But that’s personal sanctification…there’s a corporate aspect as well.
So, secondly, think this way. As Christians in the church, we often complain about the state of the world around us… millennials are falling away from the church … Islam is on the rise …Homosexuality is celebrated in society and has been embraced by the apostate church … people are living together out of wedlock and it is seen as normal … vulgarity is on the radio, TV, and in the movies … abortions are funded by our tax dollars and medical research is commonly done on aborted children … atheism is being taught in school…revisionist history is considered truth…and the church is seen as irrelevant in life and society around it.
Do you know why this is the case? I believe that it is because the church has become destination focused — “Get ‘em in, Get ‘em saved, and get ‘em out to get more people in! Jesus will fix the social evils when he returns.” And as a result of this mindset, the church has forgotten her calling in society.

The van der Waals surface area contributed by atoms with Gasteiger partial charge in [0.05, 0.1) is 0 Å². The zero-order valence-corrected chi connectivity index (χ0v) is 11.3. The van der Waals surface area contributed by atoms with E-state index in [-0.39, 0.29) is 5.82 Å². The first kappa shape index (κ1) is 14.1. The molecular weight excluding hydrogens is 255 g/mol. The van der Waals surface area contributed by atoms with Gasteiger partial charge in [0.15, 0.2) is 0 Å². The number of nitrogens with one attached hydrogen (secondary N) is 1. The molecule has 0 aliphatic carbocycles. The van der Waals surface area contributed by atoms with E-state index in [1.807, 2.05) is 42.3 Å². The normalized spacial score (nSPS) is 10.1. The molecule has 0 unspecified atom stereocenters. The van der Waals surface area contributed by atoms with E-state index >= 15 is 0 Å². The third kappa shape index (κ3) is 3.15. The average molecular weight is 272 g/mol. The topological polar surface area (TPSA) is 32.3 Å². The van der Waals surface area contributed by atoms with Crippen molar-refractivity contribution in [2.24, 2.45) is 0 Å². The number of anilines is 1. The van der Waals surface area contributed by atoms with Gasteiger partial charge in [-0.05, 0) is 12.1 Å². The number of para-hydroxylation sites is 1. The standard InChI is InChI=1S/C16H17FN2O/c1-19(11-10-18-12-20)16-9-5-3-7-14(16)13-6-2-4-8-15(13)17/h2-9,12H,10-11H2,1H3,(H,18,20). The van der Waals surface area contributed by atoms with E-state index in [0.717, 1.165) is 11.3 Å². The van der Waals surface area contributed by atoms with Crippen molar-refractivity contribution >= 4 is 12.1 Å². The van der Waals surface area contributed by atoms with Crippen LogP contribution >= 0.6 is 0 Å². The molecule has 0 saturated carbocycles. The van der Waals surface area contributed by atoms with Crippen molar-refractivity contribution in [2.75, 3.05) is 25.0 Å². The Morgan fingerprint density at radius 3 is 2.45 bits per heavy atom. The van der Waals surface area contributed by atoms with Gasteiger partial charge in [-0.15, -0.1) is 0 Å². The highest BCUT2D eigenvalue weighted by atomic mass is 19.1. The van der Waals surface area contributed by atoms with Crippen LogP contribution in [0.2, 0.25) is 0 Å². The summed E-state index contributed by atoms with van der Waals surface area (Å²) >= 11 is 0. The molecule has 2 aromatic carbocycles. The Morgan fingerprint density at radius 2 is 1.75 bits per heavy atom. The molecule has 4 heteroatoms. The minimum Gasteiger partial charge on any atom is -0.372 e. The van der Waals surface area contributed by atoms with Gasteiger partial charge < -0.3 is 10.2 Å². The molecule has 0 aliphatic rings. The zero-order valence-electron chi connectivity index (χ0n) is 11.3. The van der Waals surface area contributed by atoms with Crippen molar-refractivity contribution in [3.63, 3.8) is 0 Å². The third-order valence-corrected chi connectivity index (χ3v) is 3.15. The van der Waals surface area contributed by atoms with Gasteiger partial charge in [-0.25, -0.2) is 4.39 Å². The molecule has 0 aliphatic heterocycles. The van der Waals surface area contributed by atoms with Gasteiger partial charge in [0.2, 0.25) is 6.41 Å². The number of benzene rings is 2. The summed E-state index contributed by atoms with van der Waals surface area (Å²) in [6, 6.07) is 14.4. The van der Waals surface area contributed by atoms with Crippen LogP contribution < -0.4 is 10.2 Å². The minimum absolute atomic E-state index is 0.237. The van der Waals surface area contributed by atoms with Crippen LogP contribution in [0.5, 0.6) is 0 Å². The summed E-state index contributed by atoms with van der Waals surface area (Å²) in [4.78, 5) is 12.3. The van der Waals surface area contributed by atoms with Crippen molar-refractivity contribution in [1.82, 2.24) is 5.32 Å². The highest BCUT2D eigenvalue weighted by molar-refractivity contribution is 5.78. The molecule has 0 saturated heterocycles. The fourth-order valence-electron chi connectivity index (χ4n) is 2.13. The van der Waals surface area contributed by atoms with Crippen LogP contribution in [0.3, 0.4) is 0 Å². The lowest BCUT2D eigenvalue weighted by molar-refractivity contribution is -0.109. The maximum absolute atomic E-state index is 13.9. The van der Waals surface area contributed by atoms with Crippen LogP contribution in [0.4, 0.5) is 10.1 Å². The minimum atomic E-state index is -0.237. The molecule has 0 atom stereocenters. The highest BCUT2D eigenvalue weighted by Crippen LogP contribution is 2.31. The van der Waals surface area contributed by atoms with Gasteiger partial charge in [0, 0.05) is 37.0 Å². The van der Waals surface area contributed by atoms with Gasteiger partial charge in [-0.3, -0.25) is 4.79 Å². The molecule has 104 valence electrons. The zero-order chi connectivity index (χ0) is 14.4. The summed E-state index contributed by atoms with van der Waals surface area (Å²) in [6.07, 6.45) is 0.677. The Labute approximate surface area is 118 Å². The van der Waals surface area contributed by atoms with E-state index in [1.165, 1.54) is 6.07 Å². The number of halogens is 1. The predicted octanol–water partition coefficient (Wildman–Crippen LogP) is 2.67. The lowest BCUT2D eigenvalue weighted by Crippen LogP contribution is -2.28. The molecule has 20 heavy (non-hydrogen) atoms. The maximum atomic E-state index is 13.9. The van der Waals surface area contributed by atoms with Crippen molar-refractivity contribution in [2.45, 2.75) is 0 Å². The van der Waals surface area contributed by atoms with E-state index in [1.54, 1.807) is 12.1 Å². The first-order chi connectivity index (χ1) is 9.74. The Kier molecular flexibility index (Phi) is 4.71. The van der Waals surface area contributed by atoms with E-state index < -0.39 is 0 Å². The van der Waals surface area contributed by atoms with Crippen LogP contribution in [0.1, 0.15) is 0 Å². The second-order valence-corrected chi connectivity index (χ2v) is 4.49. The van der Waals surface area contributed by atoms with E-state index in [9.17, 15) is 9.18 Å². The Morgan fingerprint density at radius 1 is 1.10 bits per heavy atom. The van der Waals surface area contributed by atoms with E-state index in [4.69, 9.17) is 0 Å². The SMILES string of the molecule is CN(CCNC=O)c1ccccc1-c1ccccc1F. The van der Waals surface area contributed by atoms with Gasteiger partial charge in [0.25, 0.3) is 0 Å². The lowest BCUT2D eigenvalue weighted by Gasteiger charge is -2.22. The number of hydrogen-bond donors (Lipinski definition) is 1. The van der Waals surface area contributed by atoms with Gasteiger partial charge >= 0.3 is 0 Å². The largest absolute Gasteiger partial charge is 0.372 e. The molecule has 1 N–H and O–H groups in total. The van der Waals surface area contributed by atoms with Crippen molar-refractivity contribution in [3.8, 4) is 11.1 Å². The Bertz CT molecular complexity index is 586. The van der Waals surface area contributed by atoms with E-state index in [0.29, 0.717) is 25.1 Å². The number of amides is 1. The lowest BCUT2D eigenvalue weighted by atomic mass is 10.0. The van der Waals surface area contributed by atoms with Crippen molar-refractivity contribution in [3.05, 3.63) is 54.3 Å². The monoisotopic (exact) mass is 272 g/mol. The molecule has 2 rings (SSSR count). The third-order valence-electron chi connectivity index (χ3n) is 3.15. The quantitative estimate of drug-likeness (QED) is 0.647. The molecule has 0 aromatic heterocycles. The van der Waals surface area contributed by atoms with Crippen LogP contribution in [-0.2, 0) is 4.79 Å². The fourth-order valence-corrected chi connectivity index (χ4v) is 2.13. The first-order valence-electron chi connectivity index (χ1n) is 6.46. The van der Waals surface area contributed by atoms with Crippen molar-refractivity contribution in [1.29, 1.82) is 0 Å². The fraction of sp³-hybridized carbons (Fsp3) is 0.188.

What is the Biblical purpose of the church? Two things:
1. Matthew 16:18 — to tear down the gates of hell — the entrance points as we raid the enemy’s strongholds.
2. 1 Timothy 3:15 — To be a pillar and buttress of the Truth
Tearing down the strongholds of Satan in this world and replacing them with the Truth of God’s Word. That is the purpose (Biblically) of the church. But for that to happen, it requires a vital and vibrant Christianity to exist in that church. And for that to happen, it requires work — spiritual body-building if you will.
When I was a kid, I was scrawny…really scrawny. I did not even break 100 lbs until I was in High School. And, as a kid, I hated being scrawny because it is the scrawny kid that gets picked on the most.